You get a bonus post today because how can you talk about things astronomical without talking about gravity?
Gravity is one of the four known fundamental interactions* (the other three being electromagnetism, strong nuclear force and weak nuclear force) that causes things with mass and/or energy to come together. Since mass and energy are interchangeable (as in E=MC^2) they are both affected by gravity. Time is also affected by gravity. (Also, the more mass there is together, the stronger the gravity, and the more affect on time it has.)
So, pretend for now the universe is a great big empty nothingness containing only two atoms of hydrogen as far apart as they could possibly be. Because they have mass, they will be attracted to each other, regardless of distance. This attraction is gravity. The closer together they get, the stronger the gravitational attraction.
Now, imagine a universe full of hydrogen. No matter how spread out it is, every hydrogen atom is going to gravitationally interact with every other hydrogen atom. They closer they are, the greater the attraction.
In the early days of the Universe (for those who subscribe to the Big Bang theory), it was full of mostly hydrogen. For whatever reason, certain atoms of hydrogen got attracted to certain other atoms of hydrogen and they all came together. If you get enough hydrogen (a Jeans mass' worth) in a close enough area (a Jeans length's worth), then gravity will collapse it down enough for fusion to start and a star is born. Come back on J-day and we'll talk more about this.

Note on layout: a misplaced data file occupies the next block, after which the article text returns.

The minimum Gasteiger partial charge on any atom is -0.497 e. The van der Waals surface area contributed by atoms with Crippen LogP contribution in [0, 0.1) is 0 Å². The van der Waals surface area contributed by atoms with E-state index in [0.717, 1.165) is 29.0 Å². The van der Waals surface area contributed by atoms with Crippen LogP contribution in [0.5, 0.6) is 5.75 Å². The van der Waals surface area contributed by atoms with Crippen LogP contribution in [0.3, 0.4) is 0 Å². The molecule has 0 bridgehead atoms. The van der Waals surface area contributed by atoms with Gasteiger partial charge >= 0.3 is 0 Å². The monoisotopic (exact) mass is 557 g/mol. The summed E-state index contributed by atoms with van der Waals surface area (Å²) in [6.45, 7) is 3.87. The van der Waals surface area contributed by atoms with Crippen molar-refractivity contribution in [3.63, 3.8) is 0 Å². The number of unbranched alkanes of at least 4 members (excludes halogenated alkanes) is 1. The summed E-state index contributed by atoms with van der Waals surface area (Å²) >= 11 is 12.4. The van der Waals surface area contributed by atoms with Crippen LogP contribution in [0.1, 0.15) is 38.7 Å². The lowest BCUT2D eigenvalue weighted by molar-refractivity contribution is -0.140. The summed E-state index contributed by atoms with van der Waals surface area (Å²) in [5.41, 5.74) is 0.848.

Gravity is what makes fluffy clouds of hydrogen collapse down into stars. If it wasn't for gravity, nothing would bother interacting.
Remember about ten years ago when Mike Brown (aka @plutokiller) suggested the demotion of Pluto to the status of dwarf planet? Much of the current definition of a planet all involve gravity.
1. In orbit around the Sun? Requires gravitational attraction between the planet and the Sun. Planet has enough velocity so it doesn't fall into the Sun, yet insufficient velocity to escape the Sun's gravity well. (Check out the inverse-square law.)
2. Round in shape? Again, sufficient mass to have enough gravity to overcome mechanical structure and assume a round shape. Astronomers call this hydrostatic equilibrium.
3. Clear the neighbourhood around its orbit? As a planet takes it yearly trip around the Sun, it gravitationally affects stuff around it, either flinging it out of the way or dragging it in and either acquiring more small moons or new surface craters. (This is where they claim Pluto and Ceres fall down, because they're kept company by a whole bunch of other rocks in their orbits.)
So yeah. We know what gravity does. It's effect on all things (baryonic and dark matter) is quite noticeable. However, we don't know exactly what gravity is. How is it transmitted? How does it communicate? How do those two hydrogen atoms in our hypothesised empty universe know to be attracted to one another? We've been able to detect gravitational waves in our quest to figure out what this is. Does gravity travel via gravitons, the way light travels by photons? Or is there something else we have yet to discover?
No hardcore stuff for you today, as I think I've included sufficient linkage to fry your brain if you so choose
*Einstein says gravity isn't a "force" per se, but rather a consequence of the curve of spacetime and the uneven distribution of mass and energy. Don't worry too much about that, as you can see the results of two masses experiencing gravitational attraction every time you fall down.
Gravity in our everyday life: friend or foe? You tell me.
Her Grace is wondering if she should be including mathematics in some of her posts.